From shopping centers to office space and hotels, commercial buildings consume massive amounts of electricity powering their HVAC systems, namely for air conditioning and heating during the summer and winter months respectively. When aggregated, these commercial buildings place considerable stress on the U.S. electricity grid, particularly during the late afternoon and evening as renewable energy (i.e. solar) production declines and energy consumption rises.
This temporary divergence in electricity supply and demand, colloquially referred to as the “duck curve,” is costly for businesses and ratepayers alike. It also interferes in ongoing decarbonization efforts as grid operators are forced to temporarily ramp up fossil fuel combustion with inefficient “peaker plants'' to address the power shortage. Peaker plants are designed to run only during periods of peak demand — hence the name — and employ some kind of hydrocarbon combustion source, such as coal or gas, for energy. Although often necessary to ensure the grid and the buildings they serve have adequate energy supply, these sources of power produce heavy amounts of carbon emissions, contributing to the climate crisis.
Buildings and their occupants who are heavily dependent on power produced by fossil plants face a difficult task when seeking to reduce their carbon footprint. Many organizations have established environmental, social, and governance (ESG) goals as part of their commitment to combating climate change, with carbon footprint reduction comprising a key component of such plans. Performance against ESG goals and metrics is a growing focus for commercial real estate investors, as businesses and building owners are facing greater scrutiny over their sustainability. And yet, commercial and industrial buildings need to find a way to power their HVAC systems while operating.
A cheaper and more sustainable way of addressing energy demand is to utilize energy storage technologies. Installed on-site, this technology reduces a building’s reliance on the grid and its peaker plants, instead storing power that was generated by cleaner sources at times when such energy was more abundant (such as solar power generated during the day, when the sun was shining). This energy can be utilized to power HVAC systems during peak demand periods, reducing the carbon footprint of a building.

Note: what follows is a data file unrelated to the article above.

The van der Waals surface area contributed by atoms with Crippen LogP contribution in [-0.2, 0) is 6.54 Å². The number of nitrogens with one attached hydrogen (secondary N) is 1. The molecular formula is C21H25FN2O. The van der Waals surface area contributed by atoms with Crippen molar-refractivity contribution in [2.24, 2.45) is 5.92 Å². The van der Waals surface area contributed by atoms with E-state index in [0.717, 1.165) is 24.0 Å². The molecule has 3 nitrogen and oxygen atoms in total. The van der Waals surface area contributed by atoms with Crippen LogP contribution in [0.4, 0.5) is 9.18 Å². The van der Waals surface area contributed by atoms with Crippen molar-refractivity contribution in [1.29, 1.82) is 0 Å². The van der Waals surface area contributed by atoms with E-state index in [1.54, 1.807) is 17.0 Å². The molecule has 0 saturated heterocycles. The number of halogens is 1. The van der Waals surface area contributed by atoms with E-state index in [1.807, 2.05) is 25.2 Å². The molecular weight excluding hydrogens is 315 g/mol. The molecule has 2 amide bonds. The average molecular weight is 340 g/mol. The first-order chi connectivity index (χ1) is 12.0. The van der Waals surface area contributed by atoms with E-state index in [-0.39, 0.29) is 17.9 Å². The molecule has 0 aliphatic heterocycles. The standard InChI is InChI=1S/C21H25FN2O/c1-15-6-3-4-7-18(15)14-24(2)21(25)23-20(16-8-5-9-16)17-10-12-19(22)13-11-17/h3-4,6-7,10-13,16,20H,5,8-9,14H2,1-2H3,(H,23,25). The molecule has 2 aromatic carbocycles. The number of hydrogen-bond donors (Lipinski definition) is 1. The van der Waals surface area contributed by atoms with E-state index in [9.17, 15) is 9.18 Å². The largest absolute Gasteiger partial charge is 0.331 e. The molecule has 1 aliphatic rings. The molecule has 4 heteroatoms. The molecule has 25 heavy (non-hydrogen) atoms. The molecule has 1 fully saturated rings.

By reducing energy costs for commercial buildings, behind-the-meter (on-site) storage also improves building profitability. Instead of pulling electricity from the grid during periods of high demand, behind-the-meter technologies let commercial buildings make use of their own previously stored energy. Power from the grid during periods of high demand tends to be more expensive, and can account for a large portion of a building’s operating costs. If instead, power that was generated and stored when it was much cheaper is utilized, this positively supports a building’s bottom line.
The recent passage of the Inflation Reduction Act — which offers 30% tax credits for standalone energy storage technology — means commercial buildings have an even greater incentive to invest in behind-the-meter energy storage technology, and are now directly supported by government funding. Also, those who may have previously been wary of battery energy storage due to concerns about toxic materials and fire hazards now have access to groundbreaking technologies that store energy without the use of lithium batteries. For example, new ice-based energy storage technologies use clean energy during the day to freeze water, and utilize this ice to support HVAC cooling systems during peak demand hours.
Behind-the-meter energy storage presents a massive opportunity for building owners and operators to profitably address the need to improve sustainability. As commercial buildings account for more than a third of the U.S.’s electricity consumption, energy storage also has a clear role to play in fighting climate change as well. With effective, affordable, and safe technologies now available, the commercial building sector is poised to execute a much-needed reduction in carbon emissions.
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